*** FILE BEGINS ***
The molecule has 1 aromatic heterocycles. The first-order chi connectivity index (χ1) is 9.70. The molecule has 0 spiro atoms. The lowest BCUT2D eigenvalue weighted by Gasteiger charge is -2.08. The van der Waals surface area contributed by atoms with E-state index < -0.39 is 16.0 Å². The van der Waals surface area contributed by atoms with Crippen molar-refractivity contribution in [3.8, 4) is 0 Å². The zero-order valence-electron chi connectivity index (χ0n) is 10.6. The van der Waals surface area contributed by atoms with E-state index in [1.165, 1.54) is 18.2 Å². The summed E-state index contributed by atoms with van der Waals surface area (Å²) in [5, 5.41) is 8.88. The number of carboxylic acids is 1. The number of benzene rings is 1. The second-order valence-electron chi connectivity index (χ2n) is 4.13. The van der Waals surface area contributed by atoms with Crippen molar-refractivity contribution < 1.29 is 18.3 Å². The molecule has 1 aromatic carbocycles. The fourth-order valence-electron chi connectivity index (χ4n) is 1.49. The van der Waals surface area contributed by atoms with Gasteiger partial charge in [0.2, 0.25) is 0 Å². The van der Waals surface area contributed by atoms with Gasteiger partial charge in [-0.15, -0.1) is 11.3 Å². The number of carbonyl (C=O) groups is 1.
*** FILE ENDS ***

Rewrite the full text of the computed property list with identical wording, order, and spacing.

The molecule has 1 aromatic heterocycles. The first-order chi connectivity index (χ1) is 9.70. The molecule has 0 spiro atoms. The lowest BCUT2D eigenvalue weighted by Gasteiger charge is -2.08. The van der Waals surface area contributed by atoms with E-state index < -0.39 is 16.0 Å². The van der Waals surface area contributed by atoms with Crippen molar-refractivity contribution in [3.8, 4) is 0 Å². The zero-order valence-electron chi connectivity index (χ0n) is 10.6. The van der Waals surface area contributed by atoms with E-state index in [1.165, 1.54) is 18.2 Å². The summed E-state index contributed by atoms with van der Waals surface area (Å²) in [5, 5.41) is 8.88. The number of carboxylic acids is 1. The number of benzene rings is 1. The second-order valence-electron chi connectivity index (χ2n) is 4.13. The van der Waals surface area contributed by atoms with Crippen molar-refractivity contribution < 1.29 is 18.3 Å². The molecule has 1 aromatic carbocycles. The fourth-order valence-electron chi connectivity index (χ4n) is 1.49. The van der Waals surface area contributed by atoms with Gasteiger partial charge in [0.2, 0.25) is 0 Å². The van der Waals surface area contributed by atoms with Gasteiger partial charge in [-0.15, -0.1) is 11.3 Å². The number of carbonyl (C=O) groups is 1.